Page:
Humpb ack whales ( Megaptera novaeangliae) migrate annually from feeding grounds in the Antarctic to breeding grounds in warm tropical waters, such as off North Western Australia. The humpback whales that migrate up the West Australian coast are called the Group IV humpback whales (sometimes referred to as breeding stock D). The distance of the annual migration of the Group IV whales is 6,000 nautical miles (11,000km). The humpbacks do not feed on this migration. The population of the Group IV humpback whales is about 30,000 which is the largest humpback whale population in the southern hemisphere. The Group IV humpback whales calve along the Kimberley Coast and Exmouth Gulf is a resting ground for them. At its peak, Exmouth Gulf hosts a whale density of one whale per square kilometre (2008 data). This is the highest whale density along the West Australian coast, including the calving grounds along the Kimberley coast, and the highest density of humpback whales found in the southern hemisphere.
The humpback whale was hunted almost to extinction in the past. A whaling station in Carnarvon, south of the Ningaloo Coast World Heritage Area, contributed to the humpbacks’ demise in the region. The humpback became a protected species in Australia in 1963, at which time there was only 5 - 6% of the pre-whaling population remaining.
Humpback whales grow to be about 52 feet long or about as long as a touring boat. The four chambered heart of the average humpback whale weighs about 430 pounds - about as much as three average adult human beings.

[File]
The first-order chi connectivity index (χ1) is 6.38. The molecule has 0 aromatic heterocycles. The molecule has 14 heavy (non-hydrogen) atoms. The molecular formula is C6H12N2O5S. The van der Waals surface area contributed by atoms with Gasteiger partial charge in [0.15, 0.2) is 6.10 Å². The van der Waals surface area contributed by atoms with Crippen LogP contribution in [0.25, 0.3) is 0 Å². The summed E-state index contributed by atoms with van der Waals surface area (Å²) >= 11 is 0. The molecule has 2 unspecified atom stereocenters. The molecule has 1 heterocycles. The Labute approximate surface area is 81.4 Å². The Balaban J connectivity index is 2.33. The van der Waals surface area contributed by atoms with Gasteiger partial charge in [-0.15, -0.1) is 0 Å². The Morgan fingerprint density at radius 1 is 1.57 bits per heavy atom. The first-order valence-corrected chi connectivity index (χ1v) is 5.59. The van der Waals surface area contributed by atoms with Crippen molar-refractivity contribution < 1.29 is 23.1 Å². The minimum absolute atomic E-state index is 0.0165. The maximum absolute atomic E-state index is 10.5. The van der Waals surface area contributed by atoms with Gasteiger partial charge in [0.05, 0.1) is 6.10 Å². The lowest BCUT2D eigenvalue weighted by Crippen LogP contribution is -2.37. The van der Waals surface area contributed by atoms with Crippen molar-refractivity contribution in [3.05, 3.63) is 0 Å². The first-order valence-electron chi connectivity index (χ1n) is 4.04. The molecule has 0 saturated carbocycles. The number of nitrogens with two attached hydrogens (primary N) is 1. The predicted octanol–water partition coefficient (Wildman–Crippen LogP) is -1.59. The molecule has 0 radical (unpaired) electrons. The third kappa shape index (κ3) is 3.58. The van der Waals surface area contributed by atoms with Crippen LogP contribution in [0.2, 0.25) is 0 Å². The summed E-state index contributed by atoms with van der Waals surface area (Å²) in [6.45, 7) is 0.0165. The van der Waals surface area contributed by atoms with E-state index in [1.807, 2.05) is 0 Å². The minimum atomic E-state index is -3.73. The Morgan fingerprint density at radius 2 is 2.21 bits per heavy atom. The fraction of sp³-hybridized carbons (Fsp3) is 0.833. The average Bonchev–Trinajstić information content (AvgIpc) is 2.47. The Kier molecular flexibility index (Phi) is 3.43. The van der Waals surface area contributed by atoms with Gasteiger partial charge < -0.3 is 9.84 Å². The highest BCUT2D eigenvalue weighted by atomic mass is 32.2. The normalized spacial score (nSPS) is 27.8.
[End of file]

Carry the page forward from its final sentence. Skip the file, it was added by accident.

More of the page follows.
Just like every other animal, whales’ behaviour reflects their feelings and thoughts.
How they act on the surface directly relates to whether they are feeling social, relaxed or threatened.
Did you know?
- The humpback is the fifth largest of the great whales.
- It is named for its small, hump-like dorsal fin that shows as the whale arches its back while diving.
- The humpback is easily distinguished from other whales by its long, knobbly flippers (up to 5m) which may be a 1/3 of its body length.
- Their bodies are black on top and white underneath, with long pleats running down their throats which let their throats expand as they feed.
- A humpback has no teeth and feeds by taking an enormous gulp of water and straining zooplankton out of the water through its baleen, the bristly, comb-like horny plates hanging from its palate.
- An adult humpback has 2 lungs (each the size of a small car) which are emptied and refilled in less than 2 seconds.
- A layer of blubber up to 50cm thick keeps them warm in cold seas.
- During the breeding season, humpback males sing the longest and most complex songs in the animal kingdom.
- The female is probably larger than the male because of the long fast required while bearing and feeding her calf during the annual migration.
- Humpback mother’s milk has a 35% fat content and is pink in colour. A nursing calf drinks around 240L of milk per day and can gain more than 45kg a day during its first weeks of life.
- As they breathe voluntarily (meaning humpbacks have to remember to breathe, unlike human beings) and have to surface to breathe through 2 blowholes on top of their heads, they sleep by only shutting off 1/2 of their brain at a time.
- Humpbacks travel in groups known as pods.
Humpback whales pass by Gnaraloo from July to October, often engaging in spectacular displays breaching the water and slapping their pectoral fins.
A 10m humpback skeleton was collected in front of the Gnaraloo Homestead area during July 2012. Work is underway to articulate the skeleton for display at Gnaraloo.